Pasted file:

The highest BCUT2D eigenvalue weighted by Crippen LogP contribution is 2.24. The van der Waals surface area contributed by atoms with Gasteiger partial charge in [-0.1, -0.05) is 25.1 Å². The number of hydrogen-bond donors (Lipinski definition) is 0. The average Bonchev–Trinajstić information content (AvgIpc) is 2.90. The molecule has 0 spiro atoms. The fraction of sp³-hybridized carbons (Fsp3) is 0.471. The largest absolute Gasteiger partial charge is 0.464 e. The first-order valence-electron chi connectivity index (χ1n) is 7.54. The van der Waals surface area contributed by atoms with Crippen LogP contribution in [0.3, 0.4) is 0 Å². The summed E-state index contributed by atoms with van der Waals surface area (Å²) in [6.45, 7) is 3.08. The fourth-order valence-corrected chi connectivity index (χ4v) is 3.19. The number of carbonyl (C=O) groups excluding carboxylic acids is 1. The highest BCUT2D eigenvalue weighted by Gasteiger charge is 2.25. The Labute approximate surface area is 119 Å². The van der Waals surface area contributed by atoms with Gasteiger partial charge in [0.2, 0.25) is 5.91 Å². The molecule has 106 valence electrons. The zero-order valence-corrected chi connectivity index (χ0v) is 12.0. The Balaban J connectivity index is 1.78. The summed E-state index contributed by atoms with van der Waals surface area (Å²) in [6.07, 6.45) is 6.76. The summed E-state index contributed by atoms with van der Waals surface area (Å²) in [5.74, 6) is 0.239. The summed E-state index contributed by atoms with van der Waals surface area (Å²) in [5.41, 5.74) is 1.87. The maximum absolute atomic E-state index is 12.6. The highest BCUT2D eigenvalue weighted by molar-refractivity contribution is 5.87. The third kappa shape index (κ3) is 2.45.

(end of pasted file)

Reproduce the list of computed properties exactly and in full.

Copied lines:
The highest BCUT2D eigenvalue weighted by Crippen LogP contribution is 2.24. The van der Waals surface area contributed by atoms with Gasteiger partial charge in [-0.1, -0.05) is 25.1 Å². The number of hydrogen-bond donors (Lipinski definition) is 0. The average Bonchev–Trinajstić information content (AvgIpc) is 2.90. The molecule has 0 spiro atoms. The fraction of sp³-hybridized carbons (Fsp3) is 0.471. The largest absolute Gasteiger partial charge is 0.464 e. The first-order valence-electron chi connectivity index (χ1n) is 7.54. The van der Waals surface area contributed by atoms with Crippen LogP contribution in [0.3, 0.4) is 0 Å². The summed E-state index contributed by atoms with van der Waals surface area (Å²) in [6.45, 7) is 3.08. The fourth-order valence-corrected chi connectivity index (χ4v) is 3.19. The number of carbonyl (C=O) groups excluding carboxylic acids is 1. The highest BCUT2D eigenvalue weighted by Gasteiger charge is 2.25. The Labute approximate surface area is 119 Å². The van der Waals surface area contributed by atoms with Gasteiger partial charge in [0.2, 0.25) is 5.91 Å². The molecule has 106 valence electrons. The zero-order valence-corrected chi connectivity index (χ0v) is 12.0. The Balaban J connectivity index is 1.78. The summed E-state index contributed by atoms with van der Waals surface area (Å²) in [6.07, 6.45) is 6.76. The summed E-state index contributed by atoms with van der Waals surface area (Å²) in [5.74, 6) is 0.239. The summed E-state index contributed by atoms with van der Waals surface area (Å²) in [5.41, 5.74) is 1.87. The maximum absolute atomic E-state index is 12.6. The highest BCUT2D eigenvalue weighted by molar-refractivity contribution is 5.87. The third kappa shape index (κ3) is 2.45.